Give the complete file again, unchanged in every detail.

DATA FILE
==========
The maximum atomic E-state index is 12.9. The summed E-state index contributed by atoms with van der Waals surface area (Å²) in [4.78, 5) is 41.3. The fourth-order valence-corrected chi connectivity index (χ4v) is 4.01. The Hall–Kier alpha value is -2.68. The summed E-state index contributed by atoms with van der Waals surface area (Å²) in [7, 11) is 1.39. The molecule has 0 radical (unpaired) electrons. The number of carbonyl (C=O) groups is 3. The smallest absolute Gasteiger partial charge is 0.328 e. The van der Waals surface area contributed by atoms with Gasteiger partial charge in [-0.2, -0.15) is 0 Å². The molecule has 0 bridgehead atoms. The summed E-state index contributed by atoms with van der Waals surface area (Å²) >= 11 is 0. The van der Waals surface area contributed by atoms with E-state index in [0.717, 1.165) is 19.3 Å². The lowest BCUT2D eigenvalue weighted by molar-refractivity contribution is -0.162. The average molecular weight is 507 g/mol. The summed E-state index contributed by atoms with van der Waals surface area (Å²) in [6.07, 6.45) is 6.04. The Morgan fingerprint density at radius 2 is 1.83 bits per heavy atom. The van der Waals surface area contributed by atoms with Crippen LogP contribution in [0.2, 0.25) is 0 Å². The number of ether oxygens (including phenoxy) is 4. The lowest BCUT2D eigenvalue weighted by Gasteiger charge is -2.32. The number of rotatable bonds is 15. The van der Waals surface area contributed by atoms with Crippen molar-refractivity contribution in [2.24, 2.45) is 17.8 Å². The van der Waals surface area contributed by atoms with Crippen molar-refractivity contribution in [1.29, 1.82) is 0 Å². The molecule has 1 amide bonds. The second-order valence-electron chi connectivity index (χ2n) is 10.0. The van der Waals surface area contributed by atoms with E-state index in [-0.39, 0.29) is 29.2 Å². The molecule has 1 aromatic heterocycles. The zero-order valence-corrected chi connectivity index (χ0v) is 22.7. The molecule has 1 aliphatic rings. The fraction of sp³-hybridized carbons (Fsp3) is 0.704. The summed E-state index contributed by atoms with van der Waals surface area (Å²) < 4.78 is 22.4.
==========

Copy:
The maximum atomic E-state index is 12.9. The summed E-state index contributed by atoms with van der Waals surface area (Å²) in [4.78, 5) is 41.3. The fourth-order valence-corrected chi connectivity index (χ4v) is 4.01. The Hall–Kier alpha value is -2.68. The summed E-state index contributed by atoms with van der Waals surface area (Å²) in [7, 11) is 1.39. The molecule has 0 radical (unpaired) electrons. The number of carbonyl (C=O) groups is 3. The smallest absolute Gasteiger partial charge is 0.328 e. The van der Waals surface area contributed by atoms with Gasteiger partial charge in [-0.2, -0.15) is 0 Å². The molecule has 0 bridgehead atoms. The summed E-state index contributed by atoms with van der Waals surface area (Å²) >= 11 is 0. The van der Waals surface area contributed by atoms with E-state index in [0.717, 1.165) is 19.3 Å². The lowest BCUT2D eigenvalue weighted by molar-refractivity contribution is -0.162. The average molecular weight is 507 g/mol. The summed E-state index contributed by atoms with van der Waals surface area (Å²) in [6.07, 6.45) is 6.04. The Morgan fingerprint density at radius 2 is 1.83 bits per heavy atom. The van der Waals surface area contributed by atoms with Crippen LogP contribution in [0.2, 0.25) is 0 Å². The number of ether oxygens (including phenoxy) is 4. The lowest BCUT2D eigenvalue weighted by Gasteiger charge is -2.32. The number of rotatable bonds is 15. The van der Waals surface area contributed by atoms with Crippen molar-refractivity contribution in [2.24, 2.45) is 17.8 Å². The van der Waals surface area contributed by atoms with Crippen molar-refractivity contribution in [1.29, 1.82) is 0 Å². The molecule has 1 amide bonds. The second-order valence-electron chi connectivity index (χ2n) is 10.0. The van der Waals surface area contributed by atoms with E-state index in [-0.39, 0.29) is 29.2 Å². The molecule has 1 aromatic heterocycles. The zero-order valence-corrected chi connectivity index (χ0v) is 22.7. The molecule has 1 aliphatic rings. The fraction of sp³-hybridized carbons (Fsp3) is 0.704. The summed E-state index contributed by atoms with van der Waals surface area (Å²) < 4.78 is 22.4.